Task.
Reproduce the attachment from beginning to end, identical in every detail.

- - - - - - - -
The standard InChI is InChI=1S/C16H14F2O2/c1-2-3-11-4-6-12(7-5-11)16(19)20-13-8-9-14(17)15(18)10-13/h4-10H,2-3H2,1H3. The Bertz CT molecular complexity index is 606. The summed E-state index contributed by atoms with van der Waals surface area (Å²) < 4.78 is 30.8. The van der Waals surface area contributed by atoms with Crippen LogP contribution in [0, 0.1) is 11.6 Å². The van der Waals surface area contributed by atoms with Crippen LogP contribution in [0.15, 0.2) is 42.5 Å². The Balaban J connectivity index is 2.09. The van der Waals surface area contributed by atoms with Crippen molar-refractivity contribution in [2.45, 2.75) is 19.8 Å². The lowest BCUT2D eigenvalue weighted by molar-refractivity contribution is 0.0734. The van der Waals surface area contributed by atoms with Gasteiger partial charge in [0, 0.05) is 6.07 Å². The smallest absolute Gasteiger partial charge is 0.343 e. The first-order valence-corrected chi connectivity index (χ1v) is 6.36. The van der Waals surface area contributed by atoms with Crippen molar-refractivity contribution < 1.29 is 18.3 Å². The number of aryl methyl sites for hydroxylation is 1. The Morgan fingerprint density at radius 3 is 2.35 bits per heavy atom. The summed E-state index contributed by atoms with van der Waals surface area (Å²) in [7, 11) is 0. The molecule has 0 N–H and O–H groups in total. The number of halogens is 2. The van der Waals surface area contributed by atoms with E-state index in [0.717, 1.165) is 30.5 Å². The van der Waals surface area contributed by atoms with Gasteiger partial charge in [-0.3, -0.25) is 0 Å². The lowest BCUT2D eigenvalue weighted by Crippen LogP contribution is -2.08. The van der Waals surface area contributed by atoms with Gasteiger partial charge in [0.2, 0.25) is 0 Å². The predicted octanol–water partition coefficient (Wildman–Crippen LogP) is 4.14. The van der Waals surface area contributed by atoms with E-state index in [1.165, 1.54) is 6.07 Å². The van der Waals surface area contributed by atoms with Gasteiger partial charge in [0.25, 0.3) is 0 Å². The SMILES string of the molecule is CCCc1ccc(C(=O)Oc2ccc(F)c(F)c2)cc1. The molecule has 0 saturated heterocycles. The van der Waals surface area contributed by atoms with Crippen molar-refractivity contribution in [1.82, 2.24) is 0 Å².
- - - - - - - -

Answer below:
The standard InChI is InChI=1S/C16H14F2O2/c1-2-3-11-4-6-12(7-5-11)16(19)20-13-8-9-14(17)15(18)10-13/h4-10H,2-3H2,1H3. The Bertz CT molecular complexity index is 606. The summed E-state index contributed by atoms with van der Waals surface area (Å²) < 4.78 is 30.8. The van der Waals surface area contributed by atoms with Crippen LogP contribution in [0, 0.1) is 11.6 Å². The van der Waals surface area contributed by atoms with Crippen LogP contribution in [0.15, 0.2) is 42.5 Å². The Balaban J connectivity index is 2.09. The van der Waals surface area contributed by atoms with Crippen molar-refractivity contribution in [2.45, 2.75) is 19.8 Å². The lowest BCUT2D eigenvalue weighted by molar-refractivity contribution is 0.0734. The van der Waals surface area contributed by atoms with Gasteiger partial charge in [0, 0.05) is 6.07 Å². The smallest absolute Gasteiger partial charge is 0.343 e. The first-order valence-corrected chi connectivity index (χ1v) is 6.36. The van der Waals surface area contributed by atoms with Crippen molar-refractivity contribution < 1.29 is 18.3 Å². The number of aryl methyl sites for hydroxylation is 1. The Morgan fingerprint density at radius 3 is 2.35 bits per heavy atom. The summed E-state index contributed by atoms with van der Waals surface area (Å²) in [7, 11) is 0. The molecule has 0 N–H and O–H groups in total. The number of halogens is 2. The van der Waals surface area contributed by atoms with E-state index in [0.717, 1.165) is 30.5 Å². The van der Waals surface area contributed by atoms with Gasteiger partial charge in [-0.3, -0.25) is 0 Å². The lowest BCUT2D eigenvalue weighted by Crippen LogP contribution is -2.08. The van der Waals surface area contributed by atoms with Gasteiger partial charge in [0.2, 0.25) is 0 Å². The predicted octanol–water partition coefficient (Wildman–Crippen LogP) is 4.14. The van der Waals surface area contributed by atoms with E-state index in [1.165, 1.54) is 6.07 Å². The van der Waals surface area contributed by atoms with Gasteiger partial charge in [0.25, 0.3) is 0 Å². The SMILES string of the molecule is CCCc1ccc(C(=O)Oc2ccc(F)c(F)c2)cc1. The molecule has 0 saturated heterocycles. The van der Waals surface area contributed by atoms with Crippen molar-refractivity contribution in [1.82, 2.24) is 0 Å².